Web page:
Staff Reflections: Engaging Zine Learning

Today’s post was written by Asia Jones, Circulation Services Evening Supervisor.

Summer at the library is quite peaceful; and while our spaces are calmer, the spirit of learning continues on unperturbed. Following in its footsteps, the number of library books on my desk expanded exponentially in the last three months and I found myself unexpectedly, but happily, in a summer librarian course.

Today, libraries can exist as places of mystery. Especially as they continuously transform in order to keep up with contemporary patron needs and learning methods. Since joining our library as a full-time staff member, I have often had to explain that I myself am not a librarian (yes, you can work in a library without being a librarian: it is quite fun I might add). I am, however, someone who is interested in scholarship and who loves to learn. So when our library staff was sent a list of online summer courses and I spotted one entitled “Zines for Critical Reflection and Pedagogy,” I knew this was an opportunity that I did not want to pass up. I spent six weeks this summer learning from and with zine librarians. In this post, I’d like to share some of my favorite things that I’ve learned and reflect on the subject matter that I’m slowly growing more accustomed to.

What is a zine exactly? Zines are self-made publications. Historically they were made as limited run print booklets, but nowadays you can find online zines as well. Their independent nature allows them to transcend the typical limitations of formally published materials, such as the financial, professional, or academic status of the author, so zines often carry a liberatory reputation. A zine, for all intents and purposes, can be about anything but are always deeply personal due to their hand-crafted quality.

A zine librarian refers to an individual who is a zine enthusiast, often a zinester themselves, and centers this passion in their librarianship. Zine librarians take on the work of zine stewardship, often curating zine collections, teaching zine making, and analyzing zines. Like many other librarians they act as community points for their respective field and are currently navigating the task of bringing a historically non-institutional medium into libraries (which can serve the zine community by documenting its history, providing exposure to creators and works, and introducing new people to the community and craft).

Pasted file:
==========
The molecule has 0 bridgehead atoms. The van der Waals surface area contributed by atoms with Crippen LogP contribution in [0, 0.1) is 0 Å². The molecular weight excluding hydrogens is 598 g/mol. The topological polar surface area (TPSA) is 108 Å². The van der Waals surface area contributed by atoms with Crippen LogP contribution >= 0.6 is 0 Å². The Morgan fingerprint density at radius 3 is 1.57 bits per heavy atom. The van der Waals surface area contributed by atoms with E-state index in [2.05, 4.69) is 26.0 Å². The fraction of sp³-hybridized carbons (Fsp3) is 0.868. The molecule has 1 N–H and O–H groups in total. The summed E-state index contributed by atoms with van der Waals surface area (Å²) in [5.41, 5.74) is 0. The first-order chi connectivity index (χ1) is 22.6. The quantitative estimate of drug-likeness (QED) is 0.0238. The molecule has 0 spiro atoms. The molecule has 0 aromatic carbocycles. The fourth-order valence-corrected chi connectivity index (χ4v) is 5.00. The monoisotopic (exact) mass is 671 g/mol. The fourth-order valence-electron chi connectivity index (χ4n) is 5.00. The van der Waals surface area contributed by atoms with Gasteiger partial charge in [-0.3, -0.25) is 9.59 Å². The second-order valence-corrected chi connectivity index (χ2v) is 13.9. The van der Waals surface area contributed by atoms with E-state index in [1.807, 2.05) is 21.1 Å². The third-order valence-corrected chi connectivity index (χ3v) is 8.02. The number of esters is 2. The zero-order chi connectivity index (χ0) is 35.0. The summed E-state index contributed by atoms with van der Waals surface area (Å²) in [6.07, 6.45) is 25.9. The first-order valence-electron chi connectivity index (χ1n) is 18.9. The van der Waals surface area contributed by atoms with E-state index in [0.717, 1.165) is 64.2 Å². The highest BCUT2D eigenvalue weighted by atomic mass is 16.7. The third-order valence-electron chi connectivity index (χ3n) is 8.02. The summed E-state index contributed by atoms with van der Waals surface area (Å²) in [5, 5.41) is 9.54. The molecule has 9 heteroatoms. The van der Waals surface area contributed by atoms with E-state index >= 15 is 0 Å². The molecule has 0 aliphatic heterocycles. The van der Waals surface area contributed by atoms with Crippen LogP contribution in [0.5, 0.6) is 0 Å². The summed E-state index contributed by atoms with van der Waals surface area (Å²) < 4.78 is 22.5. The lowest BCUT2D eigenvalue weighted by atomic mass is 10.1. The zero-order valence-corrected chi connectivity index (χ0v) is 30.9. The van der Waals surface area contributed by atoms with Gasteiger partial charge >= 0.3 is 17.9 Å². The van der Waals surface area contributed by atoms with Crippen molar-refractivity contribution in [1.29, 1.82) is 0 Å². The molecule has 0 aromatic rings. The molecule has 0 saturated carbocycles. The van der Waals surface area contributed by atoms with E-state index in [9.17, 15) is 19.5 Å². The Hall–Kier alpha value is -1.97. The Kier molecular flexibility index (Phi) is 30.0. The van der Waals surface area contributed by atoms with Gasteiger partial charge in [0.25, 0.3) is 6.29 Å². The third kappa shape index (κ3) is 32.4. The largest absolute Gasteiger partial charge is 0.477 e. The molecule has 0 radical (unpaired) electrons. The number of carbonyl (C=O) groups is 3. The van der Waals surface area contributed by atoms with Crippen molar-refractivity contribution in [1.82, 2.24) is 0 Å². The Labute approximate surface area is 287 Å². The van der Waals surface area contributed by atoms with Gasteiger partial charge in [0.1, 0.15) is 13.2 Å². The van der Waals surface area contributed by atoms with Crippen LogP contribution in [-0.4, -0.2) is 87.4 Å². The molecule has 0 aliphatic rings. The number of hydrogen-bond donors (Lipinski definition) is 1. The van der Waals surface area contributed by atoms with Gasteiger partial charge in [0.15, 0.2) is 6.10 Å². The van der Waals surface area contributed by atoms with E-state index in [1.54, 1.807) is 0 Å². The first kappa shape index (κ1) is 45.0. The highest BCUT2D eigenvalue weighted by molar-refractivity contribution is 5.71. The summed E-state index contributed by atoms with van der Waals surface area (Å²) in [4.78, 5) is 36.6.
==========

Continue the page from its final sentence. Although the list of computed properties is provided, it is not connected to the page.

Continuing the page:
However, it is extremely important to recognize that there are varying levels of comfort and desire regarding the introduction of zines into library institutions. Like many subjects, positive zine librarianship should center the safety and desires of its creators and community over any personal, professional, or institutional goals. I would also like to recognize that this description of both this subject and profession is coming from someone who is new to the zine community and not a zine librarian — any and all gaps of knowledge are my own. Zine-ing and zine librarianship may hold flexible understandings and definitions, each up to the discretion of the community member doing them.